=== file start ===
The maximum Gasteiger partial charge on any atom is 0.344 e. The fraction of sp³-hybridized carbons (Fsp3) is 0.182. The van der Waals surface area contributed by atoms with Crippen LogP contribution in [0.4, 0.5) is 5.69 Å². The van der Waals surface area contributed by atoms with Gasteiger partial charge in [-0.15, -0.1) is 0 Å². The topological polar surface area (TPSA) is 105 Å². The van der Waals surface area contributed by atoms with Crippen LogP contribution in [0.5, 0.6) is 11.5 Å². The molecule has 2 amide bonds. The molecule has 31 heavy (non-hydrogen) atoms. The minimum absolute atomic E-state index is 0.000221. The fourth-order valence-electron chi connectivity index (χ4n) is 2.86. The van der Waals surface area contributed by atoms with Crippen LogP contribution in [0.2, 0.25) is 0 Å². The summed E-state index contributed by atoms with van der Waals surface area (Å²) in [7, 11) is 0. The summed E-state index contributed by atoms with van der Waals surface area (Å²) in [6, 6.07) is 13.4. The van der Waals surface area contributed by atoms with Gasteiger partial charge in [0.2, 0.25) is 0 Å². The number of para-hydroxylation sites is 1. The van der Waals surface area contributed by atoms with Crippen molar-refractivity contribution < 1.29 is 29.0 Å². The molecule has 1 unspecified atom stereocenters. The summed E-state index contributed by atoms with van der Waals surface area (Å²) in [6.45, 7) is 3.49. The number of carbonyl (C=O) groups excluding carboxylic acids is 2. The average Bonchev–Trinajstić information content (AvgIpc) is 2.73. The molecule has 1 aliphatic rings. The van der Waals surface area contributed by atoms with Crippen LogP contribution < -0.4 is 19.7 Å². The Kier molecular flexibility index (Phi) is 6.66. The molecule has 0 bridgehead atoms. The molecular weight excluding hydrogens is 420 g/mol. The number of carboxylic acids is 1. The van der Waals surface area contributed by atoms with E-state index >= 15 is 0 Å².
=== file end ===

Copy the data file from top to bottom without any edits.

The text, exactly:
The maximum Gasteiger partial charge on any atom is 0.344 e. The fraction of sp³-hybridized carbons (Fsp3) is 0.182. The van der Waals surface area contributed by atoms with Crippen LogP contribution in [0.4, 0.5) is 5.69 Å². The van der Waals surface area contributed by atoms with Gasteiger partial charge in [-0.15, -0.1) is 0 Å². The topological polar surface area (TPSA) is 105 Å². The van der Waals surface area contributed by atoms with Crippen LogP contribution in [0.5, 0.6) is 11.5 Å². The molecule has 2 amide bonds. The molecule has 31 heavy (non-hydrogen) atoms. The minimum absolute atomic E-state index is 0.000221. The fourth-order valence-electron chi connectivity index (χ4n) is 2.86. The van der Waals surface area contributed by atoms with Crippen LogP contribution in [0.2, 0.25) is 0 Å². The summed E-state index contributed by atoms with van der Waals surface area (Å²) in [7, 11) is 0. The summed E-state index contributed by atoms with van der Waals surface area (Å²) in [6, 6.07) is 13.4. The van der Waals surface area contributed by atoms with Gasteiger partial charge in [0.2, 0.25) is 0 Å². The number of para-hydroxylation sites is 1. The van der Waals surface area contributed by atoms with Crippen molar-refractivity contribution < 1.29 is 29.0 Å². The molecule has 1 unspecified atom stereocenters. The summed E-state index contributed by atoms with van der Waals surface area (Å²) in [6.45, 7) is 3.49. The number of carbonyl (C=O) groups excluding carboxylic acids is 2. The average Bonchev–Trinajstić information content (AvgIpc) is 2.73. The molecule has 1 aliphatic rings. The van der Waals surface area contributed by atoms with Crippen LogP contribution < -0.4 is 19.7 Å². The Kier molecular flexibility index (Phi) is 6.66. The molecule has 0 bridgehead atoms. The molecular weight excluding hydrogens is 420 g/mol. The number of carboxylic acids is 1. The van der Waals surface area contributed by atoms with E-state index >= 15 is 0 Å².